They were a violent society — not in the same sense as the Romans, for example, who had a culture of violence, but in the sense that being personally violent, in and of itself, was considered a virtue. Going on a murder spree of defenseless helot farmers was an important rite of passage for Spartan youths, without which they could not become full-fledged Spartiates. They ritually, ostentatiously humiliated the helots, and declared war on them every year. The only other virtue they cultivated was fierce loyalty to each other. Which sounds nice, until you realize that this was to the absolute exclusion of every other consideration or ideal — justice, fairness, mercy, compassion.

The combination of their extreme ethnocentrism, massive infanticide and legal obligations that kept men separate from women for most of their reproductive years, resulted in a steady population decline and eventual extinction of the Spartan people. It’s not a problem in and of itself for a population to keep itself small — such societies can certainly thrive and achieve greatness (see, post-Black-Death Florence, for instance), but when a society obsessed with its own superiority disappears under the weight of self-imposed reproductive restrictions, the irony is undeniable. After all the massacres and the wanton killing sprees and the ritual humiliations, it was the lowly helots and northern barbarians who ultimately inherited the Peloponnese. The Spartans’ view of their own purpose in the Universe was hopelessly stupid and circular: they fought to fight; they lived to die. And in the end, they did entirely too much killing and dying, and not nearly enough lovin’.

No thing in the world is either completely evil or completely good. The Spartan society did have one or two redeeming qualities. But on the whole, these people were nasty, uncultured, vulgar assholes. And the degree to which they are romanticised today is utterly baffling.

3. Monaco. Ahh, Monaco. The place where you luxuriate in a Beaux Arts hotel, bathe in Cristal and wear an evening gown to dinner. Once upon a time, a long time ago, jaded rich Parisians and Lyonnais were happy to discover this tiny anachronistic oddity, with its provincial charm, lush northern Mediterranean scenery and low taxes.

Pictured: small-town charm

That’s mostly ancient history, though. Today, Monaco is an oppressive jumble of ash- and dust-colored highrises (but thank heavens for Photoshop). Its densely packed towers jut out of the sea like a tiny Miami, if Miami was designed by Satan while in the grips of major depression. Urban, crowded, noisy and dusty, it is also extraordinarily overpriced. Note, I didn’t say “expensive” — that goes without saying — but offering its wares at prices that are ridiculously inflated. Customer service is atrocious here. That’s a problem throughout most of Western Europe, but whereas it’s often worth it to put up with the attitude for the sake of beautiful sights or great food, Monaco has nothing to offer a visitor EXCEPT services, and those are terrible. They don’t even care if you have money; unless you are a high-level aristocrat or a Hollywood celebrity, you will be treated like shit regardless of how much you spend. Amazingly, Monaco continues to thrive on this bizarre business model, predicated on tapping into outdated social anxieties: visitors are nickled-and-dimed just for the privilege of being there, while constantly reminded of their low worth as mere mortals.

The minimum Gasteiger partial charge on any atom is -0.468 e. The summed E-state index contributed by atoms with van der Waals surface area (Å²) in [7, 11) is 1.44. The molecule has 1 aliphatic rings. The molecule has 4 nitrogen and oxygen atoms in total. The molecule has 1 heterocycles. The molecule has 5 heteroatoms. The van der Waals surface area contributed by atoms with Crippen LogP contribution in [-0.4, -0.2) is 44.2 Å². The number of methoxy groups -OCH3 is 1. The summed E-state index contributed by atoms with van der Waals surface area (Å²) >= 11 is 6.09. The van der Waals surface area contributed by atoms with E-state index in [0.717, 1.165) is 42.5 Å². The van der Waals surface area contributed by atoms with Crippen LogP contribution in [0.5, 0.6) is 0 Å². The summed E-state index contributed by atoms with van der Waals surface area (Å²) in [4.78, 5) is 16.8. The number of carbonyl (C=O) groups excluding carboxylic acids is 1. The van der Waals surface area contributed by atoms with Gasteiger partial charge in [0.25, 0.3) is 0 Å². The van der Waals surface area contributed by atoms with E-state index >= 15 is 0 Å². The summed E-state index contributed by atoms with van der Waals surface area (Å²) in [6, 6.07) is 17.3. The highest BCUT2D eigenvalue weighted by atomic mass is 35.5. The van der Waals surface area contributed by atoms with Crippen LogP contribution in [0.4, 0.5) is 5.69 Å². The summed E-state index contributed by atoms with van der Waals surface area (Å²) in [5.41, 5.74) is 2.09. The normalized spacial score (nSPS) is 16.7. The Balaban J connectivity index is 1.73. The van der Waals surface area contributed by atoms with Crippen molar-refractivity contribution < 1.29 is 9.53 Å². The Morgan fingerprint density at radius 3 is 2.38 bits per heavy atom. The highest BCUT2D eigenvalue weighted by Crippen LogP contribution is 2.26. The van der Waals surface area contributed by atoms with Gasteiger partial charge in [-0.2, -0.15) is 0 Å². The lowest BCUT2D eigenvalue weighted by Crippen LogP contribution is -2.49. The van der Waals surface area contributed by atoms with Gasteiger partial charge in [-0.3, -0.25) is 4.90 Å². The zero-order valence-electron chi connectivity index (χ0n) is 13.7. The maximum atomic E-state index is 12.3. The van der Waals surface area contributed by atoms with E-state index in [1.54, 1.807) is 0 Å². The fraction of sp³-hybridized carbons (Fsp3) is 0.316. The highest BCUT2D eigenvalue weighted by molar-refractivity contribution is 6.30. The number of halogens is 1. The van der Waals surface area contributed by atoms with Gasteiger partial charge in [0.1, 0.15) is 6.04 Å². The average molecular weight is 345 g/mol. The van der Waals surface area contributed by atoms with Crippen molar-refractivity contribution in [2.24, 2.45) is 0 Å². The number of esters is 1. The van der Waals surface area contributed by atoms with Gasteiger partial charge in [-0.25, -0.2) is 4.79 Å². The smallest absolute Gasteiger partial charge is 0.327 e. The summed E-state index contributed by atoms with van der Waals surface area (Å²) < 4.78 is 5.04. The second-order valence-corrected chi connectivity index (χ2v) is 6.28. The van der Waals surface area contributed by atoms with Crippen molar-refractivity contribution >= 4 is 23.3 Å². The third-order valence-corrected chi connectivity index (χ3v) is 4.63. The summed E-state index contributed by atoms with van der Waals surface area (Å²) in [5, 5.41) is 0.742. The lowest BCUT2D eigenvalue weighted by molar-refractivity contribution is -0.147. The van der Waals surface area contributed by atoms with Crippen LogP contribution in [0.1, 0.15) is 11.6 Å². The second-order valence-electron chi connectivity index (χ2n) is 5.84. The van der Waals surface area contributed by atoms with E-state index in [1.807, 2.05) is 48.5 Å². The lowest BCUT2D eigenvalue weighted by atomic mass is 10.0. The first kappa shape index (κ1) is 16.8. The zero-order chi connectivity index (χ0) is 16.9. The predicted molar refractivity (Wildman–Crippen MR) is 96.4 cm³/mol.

If you ask me, should you have money to burn and want to indulge in a riot of delights for sophisticated adults, don’t overthink it and just go to Vegas.

Happy Friday.

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2 thoughts on “Friday Ramblings: The Elitist Edition

  1. Nice blog. Well-written, somewhat eclectic and thought-provoking. Never thought about Dickens in quite that way. As for the Spartans — good observations. Having spent a short time in the military, I think that there is an undercurrent of Sparta within the military culture today. The danger in the Spartan culture is that we lose sight of why we have a military in a free society. It’s so easy to stir up the military mind into a froth without thinking through the reasons for taking a military action.

    Those outside the military often see it as just a tool to advance our foreign policy. They don’t see inside the military mind to understand that the same tool you use to assert your viewpoint may one day be used against you because the military culture is one of war, not necessarily one of reason and human flourishing.

    • Thanks, inquiringbeagle, and your commentary about the military culture today certainly adds another dimension to what I was saying about the Spartans. Pretty much every culture in the ancient world was warlike, but Sparta represents that aspect of the collective mentality taken to an extreme. I think it’s important for soldiers to remember what it is that we have the military for, although I realize one can lose sight of it with some of the foreign policy decisions that the authorities have made in the past decade, and cultivating an esprit de corps inevitably involves a certain degree of Spartantism.